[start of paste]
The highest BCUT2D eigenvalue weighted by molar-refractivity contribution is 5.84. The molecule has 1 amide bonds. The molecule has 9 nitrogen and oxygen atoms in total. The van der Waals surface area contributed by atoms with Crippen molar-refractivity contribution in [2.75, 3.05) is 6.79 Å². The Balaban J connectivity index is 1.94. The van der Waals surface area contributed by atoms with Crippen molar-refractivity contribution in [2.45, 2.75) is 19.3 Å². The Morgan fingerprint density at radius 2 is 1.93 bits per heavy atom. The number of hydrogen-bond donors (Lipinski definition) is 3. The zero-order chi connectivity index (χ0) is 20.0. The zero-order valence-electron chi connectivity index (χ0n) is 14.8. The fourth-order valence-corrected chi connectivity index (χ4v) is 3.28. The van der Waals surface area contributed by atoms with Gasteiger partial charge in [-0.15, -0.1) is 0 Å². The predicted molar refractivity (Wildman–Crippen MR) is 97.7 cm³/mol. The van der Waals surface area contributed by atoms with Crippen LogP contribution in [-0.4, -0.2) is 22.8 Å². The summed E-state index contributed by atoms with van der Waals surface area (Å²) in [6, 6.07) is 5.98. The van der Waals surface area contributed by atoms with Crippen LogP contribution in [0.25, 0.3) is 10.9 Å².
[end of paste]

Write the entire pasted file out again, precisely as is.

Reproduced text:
The highest BCUT2D eigenvalue weighted by molar-refractivity contribution is 5.84. The molecule has 1 amide bonds. The molecule has 9 nitrogen and oxygen atoms in total. The van der Waals surface area contributed by atoms with Crippen molar-refractivity contribution in [2.75, 3.05) is 6.79 Å². The Balaban J connectivity index is 1.94. The van der Waals surface area contributed by atoms with Crippen molar-refractivity contribution in [2.45, 2.75) is 19.3 Å². The Morgan fingerprint density at radius 2 is 1.93 bits per heavy atom. The number of hydrogen-bond donors (Lipinski definition) is 3. The zero-order chi connectivity index (χ0) is 20.0. The zero-order valence-electron chi connectivity index (χ0n) is 14.8. The fourth-order valence-corrected chi connectivity index (χ4v) is 3.28. The van der Waals surface area contributed by atoms with Gasteiger partial charge in [-0.15, -0.1) is 0 Å². The predicted molar refractivity (Wildman–Crippen MR) is 97.7 cm³/mol. The van der Waals surface area contributed by atoms with Crippen LogP contribution in [-0.4, -0.2) is 22.8 Å². The summed E-state index contributed by atoms with van der Waals surface area (Å²) in [6, 6.07) is 5.98. The van der Waals surface area contributed by atoms with Crippen LogP contribution in [0.25, 0.3) is 10.9 Å².